A total of 72 players are in quarantine after 10 people who flew to Melbourne for the first Grand Slam of the year tested positive for coronavirus – leaving many forced to train in their hotel rooms.
Djokovic has since defended speaking out about the quarantine conditions, writing in a lengthy social media post: “My good intentions for my fellow competitors in Melbourne have been misconstrued as being selfish, difficult and ungrateful.
“This couldn’t be farther from the truth.”
He said his email exchange regarding suggestions for the quarantine conditions was an “opportunity to brainstorm” and he was “aware that the chances were low that any of our suggestions would be accepted”.
“There were a few suggestions and ideas that I gathered from other players from our chat group and there was no harm intended to try and help,” he said.
While many players are under the strictest quarantine conditions and unable to leave their rooms, others who were not on the affected flights – including Djokovic – are able to train outside for five hours a day under COVID-secure protocols.
The star player said he wanted to use his “position of privilege” to help others.
“I’ve earned my privileges the hard way and for that reason it is very difficult for me to be a mere onlooker knowing how much every help, gesture and good word mattered to me when I was small and insignificant in the world pecking order,” he said.
He added: “Things in the media escalated and there was a general impression that the players (including myself) are ungrateful, weak and selfish because of their unpleasant feelings in quarantine.
“I am very sorry that it has come that because I do know how grateful many are.”
Going ahead with the tournament amid the global pandemic and harsh restrictions in Melbourne has caused some controversy, particularly as many Australians remain stuck overseas.
Three new coronavirus cases related to the tournament were reported on Wednesday, including a player who has been in hard lockdown since they arrived.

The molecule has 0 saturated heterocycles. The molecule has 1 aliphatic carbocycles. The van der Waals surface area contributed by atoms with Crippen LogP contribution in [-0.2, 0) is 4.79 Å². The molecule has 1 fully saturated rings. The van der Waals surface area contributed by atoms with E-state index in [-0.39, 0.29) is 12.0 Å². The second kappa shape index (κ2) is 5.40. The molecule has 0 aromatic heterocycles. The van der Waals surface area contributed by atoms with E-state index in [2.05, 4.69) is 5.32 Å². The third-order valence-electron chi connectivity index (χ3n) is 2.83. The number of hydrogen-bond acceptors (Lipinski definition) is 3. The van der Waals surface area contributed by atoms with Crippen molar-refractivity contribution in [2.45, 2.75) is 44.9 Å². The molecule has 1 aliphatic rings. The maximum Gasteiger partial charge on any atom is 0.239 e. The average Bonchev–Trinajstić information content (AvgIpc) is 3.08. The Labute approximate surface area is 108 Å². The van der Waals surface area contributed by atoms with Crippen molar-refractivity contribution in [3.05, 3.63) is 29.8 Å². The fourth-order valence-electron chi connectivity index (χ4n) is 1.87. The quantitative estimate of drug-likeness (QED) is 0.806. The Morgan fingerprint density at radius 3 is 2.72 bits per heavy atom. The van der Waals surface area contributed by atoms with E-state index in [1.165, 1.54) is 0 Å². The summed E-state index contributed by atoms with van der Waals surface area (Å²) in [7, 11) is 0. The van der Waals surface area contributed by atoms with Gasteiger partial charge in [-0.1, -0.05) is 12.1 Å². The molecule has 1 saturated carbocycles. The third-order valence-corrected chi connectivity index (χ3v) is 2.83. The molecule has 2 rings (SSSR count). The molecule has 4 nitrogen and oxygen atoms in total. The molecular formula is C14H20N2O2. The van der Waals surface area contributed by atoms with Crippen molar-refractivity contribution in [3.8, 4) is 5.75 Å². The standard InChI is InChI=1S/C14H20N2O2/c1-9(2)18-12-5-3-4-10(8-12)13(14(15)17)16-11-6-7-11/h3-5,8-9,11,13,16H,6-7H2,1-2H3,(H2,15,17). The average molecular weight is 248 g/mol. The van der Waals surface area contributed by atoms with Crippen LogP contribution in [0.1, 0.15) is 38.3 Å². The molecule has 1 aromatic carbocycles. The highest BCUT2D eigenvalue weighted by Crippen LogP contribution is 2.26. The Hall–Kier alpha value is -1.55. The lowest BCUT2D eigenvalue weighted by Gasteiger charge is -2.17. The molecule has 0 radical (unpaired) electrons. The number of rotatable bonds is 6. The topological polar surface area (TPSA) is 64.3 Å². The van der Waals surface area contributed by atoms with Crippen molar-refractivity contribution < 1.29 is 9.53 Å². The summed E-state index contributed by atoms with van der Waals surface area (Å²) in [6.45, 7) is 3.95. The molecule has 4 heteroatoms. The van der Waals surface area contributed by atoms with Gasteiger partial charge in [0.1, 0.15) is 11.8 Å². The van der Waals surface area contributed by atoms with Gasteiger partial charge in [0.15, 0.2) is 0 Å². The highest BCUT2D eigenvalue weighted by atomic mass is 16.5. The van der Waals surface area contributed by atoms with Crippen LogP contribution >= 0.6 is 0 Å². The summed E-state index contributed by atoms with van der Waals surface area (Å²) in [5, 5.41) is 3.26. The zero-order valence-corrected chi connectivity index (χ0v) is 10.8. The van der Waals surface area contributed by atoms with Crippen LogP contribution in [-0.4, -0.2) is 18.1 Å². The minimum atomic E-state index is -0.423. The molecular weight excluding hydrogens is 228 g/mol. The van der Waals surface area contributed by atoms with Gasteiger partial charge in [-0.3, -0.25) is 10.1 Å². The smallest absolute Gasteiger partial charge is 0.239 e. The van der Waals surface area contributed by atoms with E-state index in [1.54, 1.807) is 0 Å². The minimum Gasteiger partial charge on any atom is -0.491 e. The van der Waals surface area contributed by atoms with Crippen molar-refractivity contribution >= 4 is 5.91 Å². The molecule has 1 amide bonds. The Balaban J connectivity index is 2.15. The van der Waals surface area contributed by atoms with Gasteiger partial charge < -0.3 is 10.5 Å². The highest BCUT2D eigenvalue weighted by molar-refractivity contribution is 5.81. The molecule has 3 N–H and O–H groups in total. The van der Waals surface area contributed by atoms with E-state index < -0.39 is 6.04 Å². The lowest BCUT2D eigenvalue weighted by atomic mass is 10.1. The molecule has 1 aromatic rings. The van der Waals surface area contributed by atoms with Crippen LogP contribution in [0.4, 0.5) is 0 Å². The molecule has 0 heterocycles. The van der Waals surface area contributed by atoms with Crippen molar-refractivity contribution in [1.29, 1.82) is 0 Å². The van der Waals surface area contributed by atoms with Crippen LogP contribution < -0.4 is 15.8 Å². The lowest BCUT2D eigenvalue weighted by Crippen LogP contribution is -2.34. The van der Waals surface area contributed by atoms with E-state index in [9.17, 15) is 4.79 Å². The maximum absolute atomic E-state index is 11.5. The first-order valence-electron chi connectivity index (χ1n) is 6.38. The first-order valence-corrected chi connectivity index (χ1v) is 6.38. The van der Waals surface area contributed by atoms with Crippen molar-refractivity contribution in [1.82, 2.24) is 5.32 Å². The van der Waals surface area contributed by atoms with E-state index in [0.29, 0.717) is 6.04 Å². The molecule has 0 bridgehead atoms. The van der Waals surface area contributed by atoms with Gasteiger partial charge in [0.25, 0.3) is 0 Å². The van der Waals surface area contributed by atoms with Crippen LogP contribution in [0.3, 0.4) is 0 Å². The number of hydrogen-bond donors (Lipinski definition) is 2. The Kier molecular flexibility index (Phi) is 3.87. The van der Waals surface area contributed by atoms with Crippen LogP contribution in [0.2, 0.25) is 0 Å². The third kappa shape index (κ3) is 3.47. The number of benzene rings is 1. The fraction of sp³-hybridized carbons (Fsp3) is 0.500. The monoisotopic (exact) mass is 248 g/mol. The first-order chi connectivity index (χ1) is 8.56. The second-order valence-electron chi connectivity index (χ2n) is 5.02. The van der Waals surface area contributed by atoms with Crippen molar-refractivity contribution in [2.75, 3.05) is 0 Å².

The second case related to another player and the third is a support person with the player.
Madrid: ‘Extremely loud’ explosion in city centre – reports of injuries | World News
An “extremely loud” explosion has been reported in Madrid’s city centre – with rescue teams, firefighters and police sent to the scene.
Spanish media reports said the explosion took place in a building near a nursing home – and videos and images shared on social media showed rubble scattered in the street.
“We didn’t know where the sound came from. We all thought it was from the school. We went up the stairs to the top of our building and we could see the structure of the building and lots of grey smoke,” a witness told the AP news agency.
The explosion happened in Toledo street. Video on social media showed a number of wrecked cars and debris strewn in the road.
According to TVE, several people have been hurt, while Telemadrid is reporting that at least one person is trapped.
Emergency services could not immediately confirm if there had been injuries.
A police spokeswoman said the area was being evacuated but could not confirm the cause of the explosion.
Government sources have been quoted by Spanish media as saying it may have been a gas leak.